Expert offers advice on discussing school shooting with children

pguerra@modbee.comDecember 17, 2012 

— Though it happened on the other side of the country, local children are likely to know about the mass shooting at Sandy Hook Elementary School last week, and experts say it’s important to talk about it.

“Even if we don’t have the televisions on ... they are hearing things at school,” said Erin Nelson, executive director of Jessica’s House in Turlock. The nonprofit organization is aimed at helping grieving children. “As parents, they need to hear these things from us first.”

Nelson advised talking to children in simple terms, telling them the truth is in a manner that’s appropriate to their age.

“Don’t give them more than they need to know,” she said. “Use simple language, but make sure that you really can tell them the truth.”

Reassuring children that events like the shooting in Connecticut are highly unusual is important.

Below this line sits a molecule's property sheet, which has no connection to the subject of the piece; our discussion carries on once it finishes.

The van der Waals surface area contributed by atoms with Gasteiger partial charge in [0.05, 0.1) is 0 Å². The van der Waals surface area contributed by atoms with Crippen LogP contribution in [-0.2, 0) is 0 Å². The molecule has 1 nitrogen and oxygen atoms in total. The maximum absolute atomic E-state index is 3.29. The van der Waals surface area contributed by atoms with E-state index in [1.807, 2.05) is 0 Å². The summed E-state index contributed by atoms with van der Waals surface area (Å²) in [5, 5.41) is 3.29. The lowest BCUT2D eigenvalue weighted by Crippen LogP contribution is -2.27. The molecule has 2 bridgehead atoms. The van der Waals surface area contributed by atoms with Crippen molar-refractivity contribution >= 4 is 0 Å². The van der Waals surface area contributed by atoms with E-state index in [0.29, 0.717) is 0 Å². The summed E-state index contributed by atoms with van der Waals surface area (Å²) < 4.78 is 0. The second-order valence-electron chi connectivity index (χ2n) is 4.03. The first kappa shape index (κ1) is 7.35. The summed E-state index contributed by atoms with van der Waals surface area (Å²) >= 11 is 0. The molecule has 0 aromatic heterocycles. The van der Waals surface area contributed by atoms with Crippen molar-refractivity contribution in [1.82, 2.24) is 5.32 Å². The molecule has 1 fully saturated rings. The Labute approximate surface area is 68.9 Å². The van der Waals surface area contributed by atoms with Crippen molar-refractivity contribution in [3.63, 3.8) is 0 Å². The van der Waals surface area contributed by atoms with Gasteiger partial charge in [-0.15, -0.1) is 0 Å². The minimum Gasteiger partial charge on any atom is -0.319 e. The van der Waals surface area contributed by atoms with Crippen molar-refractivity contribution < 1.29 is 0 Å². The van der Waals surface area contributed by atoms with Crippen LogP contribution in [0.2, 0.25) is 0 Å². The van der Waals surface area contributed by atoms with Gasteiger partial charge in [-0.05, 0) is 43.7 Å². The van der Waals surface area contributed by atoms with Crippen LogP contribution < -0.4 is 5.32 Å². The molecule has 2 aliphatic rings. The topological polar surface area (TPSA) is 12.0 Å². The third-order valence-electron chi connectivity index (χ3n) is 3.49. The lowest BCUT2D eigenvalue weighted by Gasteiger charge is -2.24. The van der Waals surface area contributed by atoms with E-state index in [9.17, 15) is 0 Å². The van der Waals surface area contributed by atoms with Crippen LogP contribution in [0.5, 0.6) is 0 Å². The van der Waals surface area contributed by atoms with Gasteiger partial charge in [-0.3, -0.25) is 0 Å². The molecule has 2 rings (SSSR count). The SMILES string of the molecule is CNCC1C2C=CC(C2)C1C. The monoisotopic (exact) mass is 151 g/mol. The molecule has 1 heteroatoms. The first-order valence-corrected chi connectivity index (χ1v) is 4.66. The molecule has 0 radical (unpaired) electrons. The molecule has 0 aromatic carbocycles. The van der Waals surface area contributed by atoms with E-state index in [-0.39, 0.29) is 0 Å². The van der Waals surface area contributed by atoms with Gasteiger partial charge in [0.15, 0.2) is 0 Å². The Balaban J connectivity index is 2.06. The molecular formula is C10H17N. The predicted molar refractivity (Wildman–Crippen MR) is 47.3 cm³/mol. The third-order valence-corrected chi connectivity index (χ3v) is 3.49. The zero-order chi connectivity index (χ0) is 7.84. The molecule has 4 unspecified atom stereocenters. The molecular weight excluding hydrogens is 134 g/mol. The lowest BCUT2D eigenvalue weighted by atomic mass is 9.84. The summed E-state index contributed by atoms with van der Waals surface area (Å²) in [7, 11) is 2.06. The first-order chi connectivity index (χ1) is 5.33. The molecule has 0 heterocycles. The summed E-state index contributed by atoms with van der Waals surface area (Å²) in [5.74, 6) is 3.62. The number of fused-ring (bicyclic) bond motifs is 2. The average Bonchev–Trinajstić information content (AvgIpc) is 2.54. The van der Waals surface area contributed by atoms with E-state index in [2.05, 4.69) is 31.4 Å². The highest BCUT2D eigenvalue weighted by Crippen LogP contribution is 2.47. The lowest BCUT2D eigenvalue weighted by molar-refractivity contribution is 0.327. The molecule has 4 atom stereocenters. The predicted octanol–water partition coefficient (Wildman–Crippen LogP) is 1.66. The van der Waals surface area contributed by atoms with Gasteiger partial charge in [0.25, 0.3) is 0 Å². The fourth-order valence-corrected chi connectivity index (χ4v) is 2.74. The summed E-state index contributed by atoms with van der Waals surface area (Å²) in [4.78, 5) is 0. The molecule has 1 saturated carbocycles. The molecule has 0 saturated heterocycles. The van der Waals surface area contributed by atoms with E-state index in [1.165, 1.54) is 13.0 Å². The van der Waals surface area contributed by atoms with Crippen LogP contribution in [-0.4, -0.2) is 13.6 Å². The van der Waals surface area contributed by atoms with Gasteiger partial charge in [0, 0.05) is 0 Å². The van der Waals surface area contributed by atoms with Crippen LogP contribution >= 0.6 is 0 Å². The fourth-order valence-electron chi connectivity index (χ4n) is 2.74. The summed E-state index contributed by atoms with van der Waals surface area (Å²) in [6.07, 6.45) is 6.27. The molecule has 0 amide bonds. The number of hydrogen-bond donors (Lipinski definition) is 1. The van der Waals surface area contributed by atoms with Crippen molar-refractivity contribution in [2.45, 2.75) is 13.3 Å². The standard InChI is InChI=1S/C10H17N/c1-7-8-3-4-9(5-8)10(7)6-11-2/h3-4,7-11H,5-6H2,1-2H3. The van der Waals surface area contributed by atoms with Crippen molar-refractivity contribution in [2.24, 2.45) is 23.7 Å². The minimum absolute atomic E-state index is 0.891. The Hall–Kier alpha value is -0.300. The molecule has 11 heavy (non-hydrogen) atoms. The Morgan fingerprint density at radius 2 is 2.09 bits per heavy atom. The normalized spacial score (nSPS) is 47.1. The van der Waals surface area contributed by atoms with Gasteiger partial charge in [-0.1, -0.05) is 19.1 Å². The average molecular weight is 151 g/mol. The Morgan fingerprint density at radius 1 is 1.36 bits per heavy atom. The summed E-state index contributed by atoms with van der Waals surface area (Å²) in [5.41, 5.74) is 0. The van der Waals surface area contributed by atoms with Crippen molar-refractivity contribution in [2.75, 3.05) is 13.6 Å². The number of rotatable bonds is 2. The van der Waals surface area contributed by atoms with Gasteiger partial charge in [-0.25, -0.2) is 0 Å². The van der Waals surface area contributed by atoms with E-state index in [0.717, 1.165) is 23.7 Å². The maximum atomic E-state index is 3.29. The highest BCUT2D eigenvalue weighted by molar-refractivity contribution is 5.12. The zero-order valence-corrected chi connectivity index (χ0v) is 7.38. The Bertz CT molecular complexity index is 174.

“Alongside the truth, you are going to be telling them what your child’s school is doing to keep them safe and what you’re doing,” Nelson said. Older children can help plan what to do if anything unexpected happens.

“It’s important to empower children when it comes to their safety,” she said.

As important as talking is listening. “Ask curious questions and listen,” Nelson said. “Reflect back to them what they said.”

For some children, it may be helpful to let them translate their feelings into something constructive — let them write a letter to the Newtown community, or draw a picture.

Above all, it’s important to be calm and reassuring. Though parents can be honest about their own concerns, major fears are best relayed to other adults.

“Children take their cues from us,” Nelson said.

She also suggested limiting children’s exposure to news reports about the investigation and funerals for the victims.

“Take a break,” she said. “Keep your routines. Keep your routines. Research with grieving and traumatized children show that routines are very helpful.”

She advised that parents keep things such as homework and chores consistent.

“Just making sure that kids know what’s next is important.”

More information is available by calling Jessica’s House at (209) 250-5395 or going online to

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